Occasionally, but not often, the enemy would predict our return routes and try to jump us on our way home. One time we were using the middle of the Mediterranean when we were jumped by a single German JU 88. This was a long range, twin engined fighter-bomber that was rugged and sometimes used as a night fighter. It was easy to recognize by its cockpit canopy that looked like a little greenhouse.
The JU 88 stayed with us for perhaps twenty minutes but it seemed like an hour. As was so often the case, he did not close for a kill but strafed the formation from a distance. Just about everyone that wanted one got a souvenir bullet to dig out of the plane but no major damage was done.
On still another occasion, October 6, 1942, returning from a raid on Benghazi, we were jumped by two ME 109's. The main difference this time was that one ME 109 was making head-on attacks. I think the reason that I remember this one after all these years, is that on one frontal attack, the string of tracers looked as if they were going to hit my hand that was on the throttles. I instinctively snatched my hand back. That burst of fire did not come very close to our ship and I was a little chagrined.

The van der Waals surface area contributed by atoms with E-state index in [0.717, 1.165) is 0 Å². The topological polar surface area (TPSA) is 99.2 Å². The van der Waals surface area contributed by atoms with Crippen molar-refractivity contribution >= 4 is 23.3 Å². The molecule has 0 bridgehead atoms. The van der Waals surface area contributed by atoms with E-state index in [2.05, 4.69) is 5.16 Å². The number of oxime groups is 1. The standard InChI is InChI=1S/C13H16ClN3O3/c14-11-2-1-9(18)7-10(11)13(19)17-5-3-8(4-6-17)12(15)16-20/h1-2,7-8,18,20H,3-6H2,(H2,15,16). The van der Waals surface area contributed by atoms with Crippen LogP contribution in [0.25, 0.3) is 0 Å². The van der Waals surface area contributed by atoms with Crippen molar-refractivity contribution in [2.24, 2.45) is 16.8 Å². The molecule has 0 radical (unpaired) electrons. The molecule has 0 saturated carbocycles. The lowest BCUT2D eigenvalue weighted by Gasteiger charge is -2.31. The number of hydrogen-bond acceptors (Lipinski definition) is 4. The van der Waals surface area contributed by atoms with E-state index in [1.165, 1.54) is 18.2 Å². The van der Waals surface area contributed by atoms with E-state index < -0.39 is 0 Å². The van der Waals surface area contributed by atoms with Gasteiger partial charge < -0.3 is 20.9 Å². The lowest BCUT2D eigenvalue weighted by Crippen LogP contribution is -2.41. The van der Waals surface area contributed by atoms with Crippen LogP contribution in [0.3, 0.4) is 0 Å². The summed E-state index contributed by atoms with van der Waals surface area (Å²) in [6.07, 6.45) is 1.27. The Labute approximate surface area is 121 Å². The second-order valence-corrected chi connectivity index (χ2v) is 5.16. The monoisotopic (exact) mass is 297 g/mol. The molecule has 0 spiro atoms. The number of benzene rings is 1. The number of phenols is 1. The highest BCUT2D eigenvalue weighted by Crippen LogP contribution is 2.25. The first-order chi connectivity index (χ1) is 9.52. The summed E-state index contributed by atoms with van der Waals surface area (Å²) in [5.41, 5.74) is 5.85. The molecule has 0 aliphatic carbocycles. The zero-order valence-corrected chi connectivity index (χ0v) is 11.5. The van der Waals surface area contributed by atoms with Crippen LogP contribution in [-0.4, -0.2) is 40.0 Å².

Again, we lost no planes. The enemy respected the firepower of a formation of B-24's. It was formidable. We all knew this. When under attack, we really tightened the formation so tight, that I think sometimes we were a danger to each other. I never heard of a mid-air collision because of this, however.